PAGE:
Again, from many numbers one number is produced, but how can one
Form come from many Forms? And if the number comes not from the many
numbers themselves but from the units in them, e.g. in 10,000, how
is it with the units? If they are specifically alike, numerous
absurdities will follow, and also if they are not alike (neither the
units in one number being themselves like one another nor those in
other numbers being all like to all); for in what will they differ, as
they are without quality? This is not a plausible view, nor is it
consistent with our thought on the matter.
Further, they must set up a second kind of number (with which
arithmetic deals), and all the objects which are called 'intermediate'
by some thinkers; and how do these exist or from what principles do
they proceed? Or why must they be intermediate between the things in
this sensible world and the things-themselves?
Further, the units in must each come from a prior but this is
Further, why is a number, when taken all together, one?
Again, besides what has been said, if the units are diverse the
Platonists should have spoken like those who say there are four, or
two, elements; for each of these thinkers gives the name of element
not to that which is common, e.g. to body, but to fire and earth,
whether there is something common to them, viz. body, or not. But in
fact the Platonists speak as if the One were homogeneous like fire
or water; and if this is so, the numbers will not be substances.
Evidently, if there is a One itself and this is a first principle,
'one' is being used in more than one sense; for otherwise the theory
When we wish to reduce substances to their principles, we state
that lines come from the short and long (i.e. from a kind of small and
great), and the plane from the broad and narrow, and body from the
deep and shallow. Yet how then can either the plane contain a line, or
the solid a line or a plane? For the broad and narrow is a different
class from the deep and shallow. Therefore, just as number is not
present in these, because the many and few are different from these,
evidently no other of the higher classes will be present in the lower.
But again the broad is not a genus which includes the deep, for then
the solid would have been a species of plane. Further, from what
principle will the presence of the points in the line be derived?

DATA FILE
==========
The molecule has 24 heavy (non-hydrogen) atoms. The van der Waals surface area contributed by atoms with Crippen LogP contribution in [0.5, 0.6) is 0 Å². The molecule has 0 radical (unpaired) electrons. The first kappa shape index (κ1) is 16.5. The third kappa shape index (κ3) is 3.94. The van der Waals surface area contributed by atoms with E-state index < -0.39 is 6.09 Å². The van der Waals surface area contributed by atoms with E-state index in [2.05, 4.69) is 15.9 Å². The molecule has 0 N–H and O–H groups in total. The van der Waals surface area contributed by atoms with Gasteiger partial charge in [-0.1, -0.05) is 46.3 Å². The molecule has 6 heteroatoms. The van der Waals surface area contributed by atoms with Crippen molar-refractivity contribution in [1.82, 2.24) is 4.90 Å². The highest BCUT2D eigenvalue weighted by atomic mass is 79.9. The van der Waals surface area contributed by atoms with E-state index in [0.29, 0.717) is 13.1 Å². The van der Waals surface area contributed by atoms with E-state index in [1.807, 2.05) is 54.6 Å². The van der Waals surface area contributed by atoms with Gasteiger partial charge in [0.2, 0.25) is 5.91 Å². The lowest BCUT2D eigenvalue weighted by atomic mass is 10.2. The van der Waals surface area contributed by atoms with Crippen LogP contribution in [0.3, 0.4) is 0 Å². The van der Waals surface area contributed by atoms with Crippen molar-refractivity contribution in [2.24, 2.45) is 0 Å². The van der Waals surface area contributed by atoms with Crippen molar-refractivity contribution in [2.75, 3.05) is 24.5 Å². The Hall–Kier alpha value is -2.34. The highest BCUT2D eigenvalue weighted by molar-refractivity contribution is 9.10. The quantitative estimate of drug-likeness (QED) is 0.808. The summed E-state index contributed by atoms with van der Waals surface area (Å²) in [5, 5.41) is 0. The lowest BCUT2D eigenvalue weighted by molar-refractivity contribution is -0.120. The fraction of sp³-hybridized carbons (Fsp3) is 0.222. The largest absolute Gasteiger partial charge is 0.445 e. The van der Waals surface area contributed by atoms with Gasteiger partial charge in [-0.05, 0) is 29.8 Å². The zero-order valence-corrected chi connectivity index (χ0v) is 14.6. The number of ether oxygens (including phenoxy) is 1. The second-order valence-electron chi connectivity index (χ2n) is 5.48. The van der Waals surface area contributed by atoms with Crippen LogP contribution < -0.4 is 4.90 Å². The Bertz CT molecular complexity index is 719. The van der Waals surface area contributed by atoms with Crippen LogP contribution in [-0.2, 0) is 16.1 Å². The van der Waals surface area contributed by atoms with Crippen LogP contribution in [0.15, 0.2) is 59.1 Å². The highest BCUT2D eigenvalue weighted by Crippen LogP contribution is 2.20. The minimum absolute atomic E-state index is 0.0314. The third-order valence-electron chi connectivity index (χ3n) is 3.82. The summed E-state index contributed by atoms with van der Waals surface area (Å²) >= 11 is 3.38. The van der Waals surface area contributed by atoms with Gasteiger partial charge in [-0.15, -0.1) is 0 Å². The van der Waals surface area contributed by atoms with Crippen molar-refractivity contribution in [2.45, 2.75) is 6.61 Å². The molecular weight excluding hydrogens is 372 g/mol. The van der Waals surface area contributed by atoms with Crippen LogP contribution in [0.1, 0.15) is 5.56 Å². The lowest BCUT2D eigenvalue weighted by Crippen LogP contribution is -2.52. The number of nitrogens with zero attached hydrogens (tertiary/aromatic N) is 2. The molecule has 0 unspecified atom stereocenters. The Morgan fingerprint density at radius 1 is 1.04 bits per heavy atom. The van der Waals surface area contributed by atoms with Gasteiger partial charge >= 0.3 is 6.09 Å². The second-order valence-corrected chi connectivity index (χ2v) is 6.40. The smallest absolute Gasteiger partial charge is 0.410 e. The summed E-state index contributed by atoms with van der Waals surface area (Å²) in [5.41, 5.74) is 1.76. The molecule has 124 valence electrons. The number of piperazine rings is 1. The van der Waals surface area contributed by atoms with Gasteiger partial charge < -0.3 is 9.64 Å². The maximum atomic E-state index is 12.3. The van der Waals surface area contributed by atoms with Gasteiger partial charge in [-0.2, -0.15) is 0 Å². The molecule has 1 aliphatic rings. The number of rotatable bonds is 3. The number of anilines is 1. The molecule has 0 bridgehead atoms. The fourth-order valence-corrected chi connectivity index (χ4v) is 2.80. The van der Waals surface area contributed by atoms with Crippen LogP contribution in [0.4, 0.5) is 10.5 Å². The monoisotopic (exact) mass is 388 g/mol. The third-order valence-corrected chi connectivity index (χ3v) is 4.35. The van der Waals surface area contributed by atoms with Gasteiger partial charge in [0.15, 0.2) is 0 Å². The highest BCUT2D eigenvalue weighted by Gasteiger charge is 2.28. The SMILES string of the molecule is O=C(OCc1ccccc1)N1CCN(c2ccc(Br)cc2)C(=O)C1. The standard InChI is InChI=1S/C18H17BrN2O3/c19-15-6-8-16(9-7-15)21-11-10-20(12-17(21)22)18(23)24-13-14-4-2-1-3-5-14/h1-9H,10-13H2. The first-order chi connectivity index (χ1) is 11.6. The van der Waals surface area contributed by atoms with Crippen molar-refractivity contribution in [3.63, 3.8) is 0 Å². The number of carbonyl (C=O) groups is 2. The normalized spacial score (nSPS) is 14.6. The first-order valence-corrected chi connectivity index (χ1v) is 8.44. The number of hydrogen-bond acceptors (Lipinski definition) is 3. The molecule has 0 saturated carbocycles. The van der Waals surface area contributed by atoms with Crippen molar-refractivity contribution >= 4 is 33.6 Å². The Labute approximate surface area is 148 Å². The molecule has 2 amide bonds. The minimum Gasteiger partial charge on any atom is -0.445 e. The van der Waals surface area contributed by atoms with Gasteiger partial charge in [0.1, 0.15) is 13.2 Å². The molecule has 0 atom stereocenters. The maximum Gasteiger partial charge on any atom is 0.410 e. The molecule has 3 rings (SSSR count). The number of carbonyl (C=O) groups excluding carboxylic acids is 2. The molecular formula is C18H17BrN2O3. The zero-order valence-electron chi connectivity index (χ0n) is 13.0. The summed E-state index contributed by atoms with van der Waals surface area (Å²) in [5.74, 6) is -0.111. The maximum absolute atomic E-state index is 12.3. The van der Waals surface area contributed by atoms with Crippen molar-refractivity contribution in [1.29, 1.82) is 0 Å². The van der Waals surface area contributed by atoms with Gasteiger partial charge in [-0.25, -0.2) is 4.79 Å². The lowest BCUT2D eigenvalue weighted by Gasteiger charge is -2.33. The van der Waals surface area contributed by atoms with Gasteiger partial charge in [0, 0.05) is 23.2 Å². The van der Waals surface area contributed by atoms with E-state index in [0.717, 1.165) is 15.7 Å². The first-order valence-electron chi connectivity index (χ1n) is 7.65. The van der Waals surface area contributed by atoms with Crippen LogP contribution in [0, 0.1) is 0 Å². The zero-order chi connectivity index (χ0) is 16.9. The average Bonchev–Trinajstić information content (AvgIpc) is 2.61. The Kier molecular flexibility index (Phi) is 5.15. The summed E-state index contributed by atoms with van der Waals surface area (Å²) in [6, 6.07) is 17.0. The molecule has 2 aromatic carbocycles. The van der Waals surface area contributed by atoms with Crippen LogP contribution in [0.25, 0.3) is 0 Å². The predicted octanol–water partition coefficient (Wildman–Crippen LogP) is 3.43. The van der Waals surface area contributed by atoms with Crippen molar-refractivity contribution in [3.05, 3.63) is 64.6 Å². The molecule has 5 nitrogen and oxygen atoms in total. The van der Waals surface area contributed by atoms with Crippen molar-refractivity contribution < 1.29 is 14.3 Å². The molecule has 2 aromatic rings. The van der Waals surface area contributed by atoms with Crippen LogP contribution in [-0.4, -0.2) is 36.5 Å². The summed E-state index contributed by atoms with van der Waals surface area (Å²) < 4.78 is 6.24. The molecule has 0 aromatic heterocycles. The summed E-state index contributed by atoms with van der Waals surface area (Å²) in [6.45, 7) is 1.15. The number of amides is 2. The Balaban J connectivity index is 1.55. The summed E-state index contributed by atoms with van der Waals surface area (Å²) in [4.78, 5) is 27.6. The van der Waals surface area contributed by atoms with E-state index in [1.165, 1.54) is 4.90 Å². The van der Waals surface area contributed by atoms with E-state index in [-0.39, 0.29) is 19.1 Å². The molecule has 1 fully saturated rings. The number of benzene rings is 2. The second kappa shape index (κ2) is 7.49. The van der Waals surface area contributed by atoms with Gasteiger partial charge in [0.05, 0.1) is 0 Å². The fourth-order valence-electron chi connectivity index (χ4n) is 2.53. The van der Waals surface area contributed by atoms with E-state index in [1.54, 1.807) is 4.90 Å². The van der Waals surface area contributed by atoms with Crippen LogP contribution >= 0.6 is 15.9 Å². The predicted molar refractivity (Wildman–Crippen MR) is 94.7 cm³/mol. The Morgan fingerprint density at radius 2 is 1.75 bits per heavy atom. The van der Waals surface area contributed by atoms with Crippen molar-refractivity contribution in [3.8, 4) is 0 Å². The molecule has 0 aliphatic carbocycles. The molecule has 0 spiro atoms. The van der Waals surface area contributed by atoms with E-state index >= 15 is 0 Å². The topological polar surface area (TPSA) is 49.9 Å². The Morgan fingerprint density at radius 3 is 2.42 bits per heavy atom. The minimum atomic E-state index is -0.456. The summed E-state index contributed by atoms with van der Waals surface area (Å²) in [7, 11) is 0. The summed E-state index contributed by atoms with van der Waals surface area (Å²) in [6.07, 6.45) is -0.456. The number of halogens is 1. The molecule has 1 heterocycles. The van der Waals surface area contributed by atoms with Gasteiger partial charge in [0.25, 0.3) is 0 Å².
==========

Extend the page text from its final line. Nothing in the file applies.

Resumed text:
Plato even used to object to this class of things as being a
geometrical fiction. He gave the name of principle of the line-and
this he often posited-to the indivisible lines. Yet these must have
a limit; therefore the argument from which the existence of the line
follows proves also the existence of the point.
In general, though philosophy seeks the cause of perceptible
things, we have given this up (for we say nothing of the cause from
which change takes its start), but while we fancy we are stating the
substance of perceptible things, we assert the existence of a second
class of substances, while our account of the way in which they are
the substances of perceptible things is empty talk; for 'sharing',
as we said before, means nothing.
Nor have the Forms any connexion with what we see to be the
cause in the case of the arts, that for whose sake both all mind and
the whole of nature are operative,-with this cause which we assert
to be one of the first principles; but mathematics has come to be
identical with philosophy for modern thinkers, though they say that it
should be studied for the sake of other things. Further, one might
suppose that the substance which according to them underlies as matter
is too mathematical, and is a predicate and differentia of the
substance, ie. of the matter, rather than matter itself; i.e. the
great and the small are like the rare and the dense which the physical
philosophers speak of, calling these the primary differentiae of the
substratum; for these are a kind of excess and defect. And regarding
movement, if the great and the small are to he movement, evidently the
Forms will be moved; but if they are not to be movement, whence did